56. Daniel Cook, ‘The Missing Child in Consumption Theory’, Journal of Consumer Culture, 8, 2, 2008, 219–43. 57. E. Chin, ‘Feminist Theory and the Ethnography of Children’s Worlds: Barbie in New Haven, Connecticut’, in H. Schwartzman (ed.), Children and Anthropology: Perspectives for the 21st Century (Bergin and Garvey, 2001), pp. 129–48. 58. G. Cross, ‘Valves of Adult Desire: The Regulation and Incitement of Children’s Consumption’, in D. Buckingham and V. Tingstad (eds.), Childhood and Consumer Culture (Palgrave, 2010), pp. 17–30. 59. David Buckingham, ‘Screening the Market: The Case of Children’s Television in The Material Child’, Growing up in Consumer Culture (Polity Press, 2011), pp. 184–203.

Part 5: Children as Producers 60. J. Qvortrup, ‘School-Work, Paid Work and the Changing Obligations of Childhood’, in P. Mizen, C. Pole, and A. Bolton (eds.), Hidden Hands: International Perspectives on Children’s Work and Labour (Routledge, 2001), pp. 91–107. 61. Marjorie Faulstich Orellana, ‘The Work Kids Do: Mexican and Central American Immigrant Children’s Contributions to Households and Schools in California’, Harvard Educational Review, 71, 3, 2001, 366–90. 62. Stuart C. Aitken, ‘Not Bad for a Little Migrant Working Kid’, Children’s Geographies, 8, 4, 2010, 363–72. 63. Samantha Punch, ‘Household Division of Labour: Generation, Gender, Age, Birth Order and Sibling Composition’, Work, Employment and Society, 15, 4, 2001, 803–23.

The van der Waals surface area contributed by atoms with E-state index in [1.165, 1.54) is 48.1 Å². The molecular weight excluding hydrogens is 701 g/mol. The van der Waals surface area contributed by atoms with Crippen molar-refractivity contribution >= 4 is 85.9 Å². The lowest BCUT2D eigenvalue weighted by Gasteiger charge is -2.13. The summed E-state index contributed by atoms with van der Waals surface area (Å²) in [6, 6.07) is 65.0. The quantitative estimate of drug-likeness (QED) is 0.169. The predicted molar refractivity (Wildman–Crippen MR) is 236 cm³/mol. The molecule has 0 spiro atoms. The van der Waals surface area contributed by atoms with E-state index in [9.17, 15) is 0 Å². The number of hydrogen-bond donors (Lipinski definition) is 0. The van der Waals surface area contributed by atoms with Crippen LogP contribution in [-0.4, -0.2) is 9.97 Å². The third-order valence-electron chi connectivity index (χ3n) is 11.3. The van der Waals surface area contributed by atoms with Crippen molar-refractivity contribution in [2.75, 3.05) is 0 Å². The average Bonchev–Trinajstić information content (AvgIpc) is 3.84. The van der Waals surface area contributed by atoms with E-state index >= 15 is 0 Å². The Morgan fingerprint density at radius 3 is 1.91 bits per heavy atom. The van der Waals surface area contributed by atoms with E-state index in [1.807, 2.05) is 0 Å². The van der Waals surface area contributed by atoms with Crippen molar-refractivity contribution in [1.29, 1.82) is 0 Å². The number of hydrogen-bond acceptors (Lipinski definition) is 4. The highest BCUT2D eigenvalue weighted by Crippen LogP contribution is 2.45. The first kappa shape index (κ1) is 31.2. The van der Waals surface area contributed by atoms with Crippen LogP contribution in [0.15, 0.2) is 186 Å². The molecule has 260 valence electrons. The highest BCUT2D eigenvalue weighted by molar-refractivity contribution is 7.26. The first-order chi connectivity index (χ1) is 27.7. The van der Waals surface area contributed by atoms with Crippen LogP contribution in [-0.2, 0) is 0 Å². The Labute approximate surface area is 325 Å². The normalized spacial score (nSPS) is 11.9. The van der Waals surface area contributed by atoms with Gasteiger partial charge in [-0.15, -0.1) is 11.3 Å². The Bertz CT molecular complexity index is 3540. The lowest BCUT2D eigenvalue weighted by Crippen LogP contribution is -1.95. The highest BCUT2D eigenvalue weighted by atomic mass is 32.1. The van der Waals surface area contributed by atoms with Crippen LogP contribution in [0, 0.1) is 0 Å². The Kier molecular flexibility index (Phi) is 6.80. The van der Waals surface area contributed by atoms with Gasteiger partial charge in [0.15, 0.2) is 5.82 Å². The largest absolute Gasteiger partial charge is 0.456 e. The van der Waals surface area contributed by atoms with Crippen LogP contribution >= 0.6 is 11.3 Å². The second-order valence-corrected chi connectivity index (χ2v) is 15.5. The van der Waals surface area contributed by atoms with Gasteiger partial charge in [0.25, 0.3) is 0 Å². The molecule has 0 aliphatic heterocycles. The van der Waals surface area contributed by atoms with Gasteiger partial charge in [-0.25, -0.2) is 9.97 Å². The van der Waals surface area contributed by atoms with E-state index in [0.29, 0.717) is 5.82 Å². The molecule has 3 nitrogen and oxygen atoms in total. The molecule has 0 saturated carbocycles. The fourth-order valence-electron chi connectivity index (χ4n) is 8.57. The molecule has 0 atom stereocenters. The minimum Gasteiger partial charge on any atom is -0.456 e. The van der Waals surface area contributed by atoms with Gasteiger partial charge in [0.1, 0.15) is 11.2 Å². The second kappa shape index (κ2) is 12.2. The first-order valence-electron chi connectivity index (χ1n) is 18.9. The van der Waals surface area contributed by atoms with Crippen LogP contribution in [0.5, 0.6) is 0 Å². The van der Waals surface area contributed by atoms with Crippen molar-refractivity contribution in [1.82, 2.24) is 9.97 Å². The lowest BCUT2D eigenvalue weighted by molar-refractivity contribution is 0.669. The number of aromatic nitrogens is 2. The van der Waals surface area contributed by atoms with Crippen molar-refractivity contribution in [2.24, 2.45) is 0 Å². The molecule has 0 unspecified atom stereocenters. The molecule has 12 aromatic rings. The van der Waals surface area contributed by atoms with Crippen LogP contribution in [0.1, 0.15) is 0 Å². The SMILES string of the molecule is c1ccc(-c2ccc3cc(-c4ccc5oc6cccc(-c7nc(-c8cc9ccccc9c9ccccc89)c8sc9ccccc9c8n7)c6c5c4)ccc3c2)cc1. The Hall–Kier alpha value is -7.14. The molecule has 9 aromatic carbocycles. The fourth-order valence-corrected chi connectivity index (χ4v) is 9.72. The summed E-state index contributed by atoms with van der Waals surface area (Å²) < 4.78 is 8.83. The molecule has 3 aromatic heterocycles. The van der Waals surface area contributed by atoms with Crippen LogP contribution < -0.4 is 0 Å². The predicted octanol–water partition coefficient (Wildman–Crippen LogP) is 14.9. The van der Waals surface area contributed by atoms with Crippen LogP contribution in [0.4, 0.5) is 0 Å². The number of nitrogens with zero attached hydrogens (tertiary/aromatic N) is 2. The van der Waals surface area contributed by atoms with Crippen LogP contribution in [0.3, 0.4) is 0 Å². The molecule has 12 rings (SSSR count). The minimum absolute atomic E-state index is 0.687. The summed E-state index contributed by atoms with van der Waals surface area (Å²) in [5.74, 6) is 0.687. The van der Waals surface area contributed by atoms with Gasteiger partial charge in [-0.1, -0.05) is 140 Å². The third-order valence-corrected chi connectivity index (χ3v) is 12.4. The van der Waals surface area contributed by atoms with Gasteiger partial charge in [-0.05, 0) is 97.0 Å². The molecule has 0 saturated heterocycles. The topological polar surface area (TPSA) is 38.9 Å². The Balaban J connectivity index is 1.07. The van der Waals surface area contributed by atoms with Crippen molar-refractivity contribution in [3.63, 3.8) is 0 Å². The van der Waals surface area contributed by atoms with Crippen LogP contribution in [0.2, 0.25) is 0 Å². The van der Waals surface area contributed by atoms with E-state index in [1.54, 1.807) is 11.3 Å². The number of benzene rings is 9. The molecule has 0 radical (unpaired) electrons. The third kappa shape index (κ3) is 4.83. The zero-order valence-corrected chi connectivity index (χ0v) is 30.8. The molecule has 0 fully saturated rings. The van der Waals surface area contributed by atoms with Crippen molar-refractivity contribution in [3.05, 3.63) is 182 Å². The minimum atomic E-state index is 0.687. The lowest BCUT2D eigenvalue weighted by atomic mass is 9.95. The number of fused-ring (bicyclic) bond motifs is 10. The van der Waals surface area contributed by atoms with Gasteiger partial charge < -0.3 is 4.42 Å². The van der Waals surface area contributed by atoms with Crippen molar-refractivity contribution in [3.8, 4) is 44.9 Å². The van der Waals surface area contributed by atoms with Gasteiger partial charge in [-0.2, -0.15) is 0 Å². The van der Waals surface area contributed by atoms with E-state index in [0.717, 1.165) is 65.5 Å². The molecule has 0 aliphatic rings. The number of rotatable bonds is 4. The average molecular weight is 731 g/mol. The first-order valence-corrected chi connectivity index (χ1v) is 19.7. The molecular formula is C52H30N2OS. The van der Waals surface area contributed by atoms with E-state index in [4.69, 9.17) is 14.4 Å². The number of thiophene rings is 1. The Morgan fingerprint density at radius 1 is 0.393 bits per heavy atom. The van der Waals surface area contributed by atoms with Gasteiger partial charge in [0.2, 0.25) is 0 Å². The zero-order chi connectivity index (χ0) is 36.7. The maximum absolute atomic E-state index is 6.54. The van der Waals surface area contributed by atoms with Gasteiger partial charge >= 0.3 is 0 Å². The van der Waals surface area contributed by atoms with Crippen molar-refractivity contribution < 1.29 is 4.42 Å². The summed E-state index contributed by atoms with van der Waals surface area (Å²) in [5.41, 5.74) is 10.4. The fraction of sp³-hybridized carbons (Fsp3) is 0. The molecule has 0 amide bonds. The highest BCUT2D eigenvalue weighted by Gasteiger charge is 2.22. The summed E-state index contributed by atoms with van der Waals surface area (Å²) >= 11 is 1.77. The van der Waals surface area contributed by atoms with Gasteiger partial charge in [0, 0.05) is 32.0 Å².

Volume IV: Children’s Rights and Children’s Welfare Part 1: Children’s Rights 64. Philip Alston, ‘The Best Interests Principle: Towards a Reconciliation of Culture and Human Rights’, International Journal of Law, Policy and Family, 8, 1, 1994, 1–25.

Part 2: Children as Citizens and Social Actors 69. A. Invernizzi, ‘Everyday Lives of Working Children and Notions of Citizenship’, in A. Invernizzi and J. Williams (eds.), Children and Citizenship (Sage, 2008), pp. 131–41. 70. Tatek Abebe and Anne Trine Kjørholt, ‘Social Actors and Victims of Exploitation: Working Children in the Cash Economy of Ethiopia’s South’, Childhood, 16, 2, 2009, 175–94. 71. Sharon Bessell, ‘Indonesian Children’s Views and Experiences of Work and Poverty’, Social Policy and Society, 8, 4, 2009, 527–40. 72. Myra Bluebond-Langner, ‘Mutual Pretense: Causes and Consequences’, The Private Worlds of Dying Children (Princeton University Press, 1978), pp. 210–30. 73. Michael Bourdillon. ‘Children as Domestic Employees: Problems and Promises’, Journal of Children and Poverty, 15, 1, 2009, 1–18.